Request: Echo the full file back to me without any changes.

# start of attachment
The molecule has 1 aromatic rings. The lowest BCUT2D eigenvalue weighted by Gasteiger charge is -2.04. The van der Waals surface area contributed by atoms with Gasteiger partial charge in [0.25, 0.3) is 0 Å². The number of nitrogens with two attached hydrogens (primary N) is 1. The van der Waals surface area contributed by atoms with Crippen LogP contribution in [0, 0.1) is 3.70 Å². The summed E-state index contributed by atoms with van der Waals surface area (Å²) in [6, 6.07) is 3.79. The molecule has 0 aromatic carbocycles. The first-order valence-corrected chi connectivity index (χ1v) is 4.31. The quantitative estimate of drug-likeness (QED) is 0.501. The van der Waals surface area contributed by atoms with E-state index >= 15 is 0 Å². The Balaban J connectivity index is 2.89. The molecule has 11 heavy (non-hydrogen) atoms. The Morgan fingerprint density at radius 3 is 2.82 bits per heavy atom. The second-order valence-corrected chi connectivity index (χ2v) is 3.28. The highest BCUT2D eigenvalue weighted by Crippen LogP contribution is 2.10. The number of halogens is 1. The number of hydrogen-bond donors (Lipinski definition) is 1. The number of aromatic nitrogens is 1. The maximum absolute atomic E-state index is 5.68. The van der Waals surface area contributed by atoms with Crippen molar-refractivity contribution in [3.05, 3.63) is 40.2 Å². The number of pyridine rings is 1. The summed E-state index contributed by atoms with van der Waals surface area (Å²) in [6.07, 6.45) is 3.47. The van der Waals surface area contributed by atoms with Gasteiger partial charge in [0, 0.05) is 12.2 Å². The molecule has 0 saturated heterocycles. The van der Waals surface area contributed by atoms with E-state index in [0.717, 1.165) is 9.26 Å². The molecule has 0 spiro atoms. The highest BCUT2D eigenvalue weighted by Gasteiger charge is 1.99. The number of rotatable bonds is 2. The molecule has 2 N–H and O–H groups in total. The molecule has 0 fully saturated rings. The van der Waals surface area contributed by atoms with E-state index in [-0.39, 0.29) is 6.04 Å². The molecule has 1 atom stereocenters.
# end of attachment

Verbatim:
The molecule has 1 aromatic rings. The lowest BCUT2D eigenvalue weighted by Gasteiger charge is -2.04. The van der Waals surface area contributed by atoms with Gasteiger partial charge in [0.25, 0.3) is 0 Å². The number of nitrogens with two attached hydrogens (primary N) is 1. The van der Waals surface area contributed by atoms with Crippen LogP contribution in [0, 0.1) is 3.70 Å². The summed E-state index contributed by atoms with van der Waals surface area (Å²) in [6, 6.07) is 3.79. The molecule has 0 aromatic carbocycles. The first-order valence-corrected chi connectivity index (χ1v) is 4.31. The quantitative estimate of drug-likeness (QED) is 0.501. The van der Waals surface area contributed by atoms with E-state index >= 15 is 0 Å². The Balaban J connectivity index is 2.89. The molecule has 11 heavy (non-hydrogen) atoms. The Morgan fingerprint density at radius 3 is 2.82 bits per heavy atom. The second-order valence-corrected chi connectivity index (χ2v) is 3.28. The highest BCUT2D eigenvalue weighted by Crippen LogP contribution is 2.10. The number of halogens is 1. The number of hydrogen-bond donors (Lipinski definition) is 1. The number of aromatic nitrogens is 1. The maximum absolute atomic E-state index is 5.68. The van der Waals surface area contributed by atoms with Crippen molar-refractivity contribution in [3.05, 3.63) is 40.2 Å². The number of pyridine rings is 1. The summed E-state index contributed by atoms with van der Waals surface area (Å²) in [6.07, 6.45) is 3.47. The van der Waals surface area contributed by atoms with Gasteiger partial charge in [0, 0.05) is 12.2 Å². The molecule has 0 saturated heterocycles. The van der Waals surface area contributed by atoms with E-state index in [0.717, 1.165) is 9.26 Å². The molecule has 0 spiro atoms. The highest BCUT2D eigenvalue weighted by Gasteiger charge is 1.99. The number of rotatable bonds is 2. The molecule has 2 N–H and O–H groups in total. The molecule has 0 fully saturated rings. The van der Waals surface area contributed by atoms with E-state index in [-0.39, 0.29) is 6.04 Å². The molecule has 1 atom stereocenters.